Secondly, existing buildings. There is still very limited data on the energy and carbon impacts of refurbishment, as opposed to demolition and rebuild. Two further doctoral researchers, Hannah Baker at the University of Cambridge who is investigating decisions to demolish or adapt buildings on brownfield masterplan sites, and Freya Wise at the Open University who is looking at energy retrofit of UK heritage buildings and co-supervised by Derek Jones and Emma Dewberry, are hoping to fill some of the gaps.

Finally, how can policy help?  Understanding the interaction between embodied impacts and operational impacts will have significant implications for building energy policy. Doctoral researcher Wei Zhou at Cambridge, co-supervised by David Reiner of the Judge Institute, is using system dynamics modelling of the building stock in China to advise on policies for minimising whole life energy from the built environment.

 

If we are to achieve the rapid reductions in greenhouse gas emissions needed to halt climate change, the construction industry needs to replace the target of NZEB with that of TZEB, a ‘true zero energy building’. A TZEB will have net zero energy from materials and their construction, replacement, demolition and reprocessing, as well as from heating, lighting and cooling.  But although this may sound daunting, designers don’t need to wait until the perfect methodology and data have been produced and agreed upon.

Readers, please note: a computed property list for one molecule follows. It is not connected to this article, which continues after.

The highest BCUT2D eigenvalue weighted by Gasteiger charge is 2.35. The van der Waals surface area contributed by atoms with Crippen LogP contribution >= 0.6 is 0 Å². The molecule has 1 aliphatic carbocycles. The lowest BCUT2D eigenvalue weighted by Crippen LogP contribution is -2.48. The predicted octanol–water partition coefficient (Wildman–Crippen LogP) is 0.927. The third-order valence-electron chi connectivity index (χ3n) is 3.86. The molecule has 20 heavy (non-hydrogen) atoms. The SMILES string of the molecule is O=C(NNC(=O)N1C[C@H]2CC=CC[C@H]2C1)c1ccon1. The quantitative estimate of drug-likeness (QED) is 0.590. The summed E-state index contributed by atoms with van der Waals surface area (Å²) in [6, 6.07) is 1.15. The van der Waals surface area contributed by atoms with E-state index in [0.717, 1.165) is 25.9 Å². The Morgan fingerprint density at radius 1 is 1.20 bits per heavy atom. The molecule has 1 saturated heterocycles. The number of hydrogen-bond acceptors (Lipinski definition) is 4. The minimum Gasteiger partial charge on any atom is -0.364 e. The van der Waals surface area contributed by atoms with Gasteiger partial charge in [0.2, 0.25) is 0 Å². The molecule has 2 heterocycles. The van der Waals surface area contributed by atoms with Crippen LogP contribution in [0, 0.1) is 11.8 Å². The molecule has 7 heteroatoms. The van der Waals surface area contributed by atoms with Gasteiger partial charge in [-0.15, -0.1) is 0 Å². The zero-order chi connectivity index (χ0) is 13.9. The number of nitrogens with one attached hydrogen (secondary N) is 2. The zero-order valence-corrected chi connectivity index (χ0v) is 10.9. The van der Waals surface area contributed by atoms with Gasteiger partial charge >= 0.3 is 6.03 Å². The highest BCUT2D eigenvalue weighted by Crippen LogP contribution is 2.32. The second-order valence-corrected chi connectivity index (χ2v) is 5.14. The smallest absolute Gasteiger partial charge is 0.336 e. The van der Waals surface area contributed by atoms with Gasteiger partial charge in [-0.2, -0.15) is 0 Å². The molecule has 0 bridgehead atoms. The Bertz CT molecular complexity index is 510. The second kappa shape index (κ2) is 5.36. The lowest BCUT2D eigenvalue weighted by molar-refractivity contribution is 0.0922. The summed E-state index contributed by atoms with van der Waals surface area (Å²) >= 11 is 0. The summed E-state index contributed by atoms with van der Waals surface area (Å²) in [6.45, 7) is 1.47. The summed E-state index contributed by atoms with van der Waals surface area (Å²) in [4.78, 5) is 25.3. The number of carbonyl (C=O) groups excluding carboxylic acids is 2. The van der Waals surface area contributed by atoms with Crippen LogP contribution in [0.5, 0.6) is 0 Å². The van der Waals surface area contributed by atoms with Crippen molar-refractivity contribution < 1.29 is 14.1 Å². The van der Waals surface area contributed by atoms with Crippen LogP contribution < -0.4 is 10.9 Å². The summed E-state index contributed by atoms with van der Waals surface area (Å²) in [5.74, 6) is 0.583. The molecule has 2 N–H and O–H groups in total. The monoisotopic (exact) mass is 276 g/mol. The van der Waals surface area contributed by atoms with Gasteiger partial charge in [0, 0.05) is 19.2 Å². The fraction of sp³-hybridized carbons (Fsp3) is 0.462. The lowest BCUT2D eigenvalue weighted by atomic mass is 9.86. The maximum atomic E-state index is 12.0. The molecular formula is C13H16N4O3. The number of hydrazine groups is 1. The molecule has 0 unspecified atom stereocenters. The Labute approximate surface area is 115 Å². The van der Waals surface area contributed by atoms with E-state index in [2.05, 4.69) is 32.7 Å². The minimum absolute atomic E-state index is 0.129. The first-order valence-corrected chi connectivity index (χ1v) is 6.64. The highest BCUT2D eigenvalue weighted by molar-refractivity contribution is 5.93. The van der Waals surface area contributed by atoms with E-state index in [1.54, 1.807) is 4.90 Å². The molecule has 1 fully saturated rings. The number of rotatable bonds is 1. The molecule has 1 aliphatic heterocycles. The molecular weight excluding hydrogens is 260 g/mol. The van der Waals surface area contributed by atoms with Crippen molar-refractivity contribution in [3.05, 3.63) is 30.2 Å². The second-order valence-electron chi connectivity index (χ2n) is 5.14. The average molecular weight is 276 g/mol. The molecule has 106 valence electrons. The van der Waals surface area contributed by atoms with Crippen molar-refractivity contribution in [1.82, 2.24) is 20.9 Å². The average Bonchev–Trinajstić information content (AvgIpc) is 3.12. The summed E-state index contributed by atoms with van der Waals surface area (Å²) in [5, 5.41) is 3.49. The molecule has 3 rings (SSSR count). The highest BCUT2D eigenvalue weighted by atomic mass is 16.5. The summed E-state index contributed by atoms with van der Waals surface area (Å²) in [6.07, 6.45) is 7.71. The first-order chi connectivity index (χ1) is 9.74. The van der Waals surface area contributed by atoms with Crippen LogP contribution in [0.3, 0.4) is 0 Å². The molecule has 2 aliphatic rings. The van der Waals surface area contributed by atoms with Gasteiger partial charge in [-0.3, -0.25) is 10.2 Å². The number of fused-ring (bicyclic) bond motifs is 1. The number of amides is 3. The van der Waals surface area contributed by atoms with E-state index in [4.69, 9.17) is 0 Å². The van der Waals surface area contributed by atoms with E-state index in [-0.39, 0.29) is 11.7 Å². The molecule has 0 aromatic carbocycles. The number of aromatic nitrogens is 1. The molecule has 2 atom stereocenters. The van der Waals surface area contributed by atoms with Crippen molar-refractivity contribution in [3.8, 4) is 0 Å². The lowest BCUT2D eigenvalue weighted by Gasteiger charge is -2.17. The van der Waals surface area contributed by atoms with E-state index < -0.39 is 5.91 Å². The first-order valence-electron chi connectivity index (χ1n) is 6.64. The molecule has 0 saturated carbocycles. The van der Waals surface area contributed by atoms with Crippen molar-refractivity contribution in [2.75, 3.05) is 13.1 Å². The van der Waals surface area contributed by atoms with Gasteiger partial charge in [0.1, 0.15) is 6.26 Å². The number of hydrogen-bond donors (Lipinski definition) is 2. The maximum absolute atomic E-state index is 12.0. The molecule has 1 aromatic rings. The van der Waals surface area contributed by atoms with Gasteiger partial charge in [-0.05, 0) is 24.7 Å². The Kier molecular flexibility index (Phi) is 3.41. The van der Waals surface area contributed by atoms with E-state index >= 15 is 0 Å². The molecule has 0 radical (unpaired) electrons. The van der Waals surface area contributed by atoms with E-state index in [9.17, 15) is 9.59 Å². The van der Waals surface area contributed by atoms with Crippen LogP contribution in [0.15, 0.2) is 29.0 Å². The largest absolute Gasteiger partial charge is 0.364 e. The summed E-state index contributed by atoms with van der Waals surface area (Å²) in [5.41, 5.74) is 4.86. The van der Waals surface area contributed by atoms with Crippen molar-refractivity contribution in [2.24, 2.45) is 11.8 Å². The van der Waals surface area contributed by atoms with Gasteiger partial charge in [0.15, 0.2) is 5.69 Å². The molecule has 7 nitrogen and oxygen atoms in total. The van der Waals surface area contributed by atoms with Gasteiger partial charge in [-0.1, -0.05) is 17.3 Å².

In answer to the question in the title, can we design truly ‘zero carbon’ buildings, the answer is yes – or at least we can move rapidly towards zero. While operational energy can only be slowly reduced through retrofit and gradual replacement of the existing building stock, we already know a number of simple design measures by which embodied energy can be rapidly and significantly reduced. It is essential that both the construction industry, and policy makers, act now to make these design measures standard practice.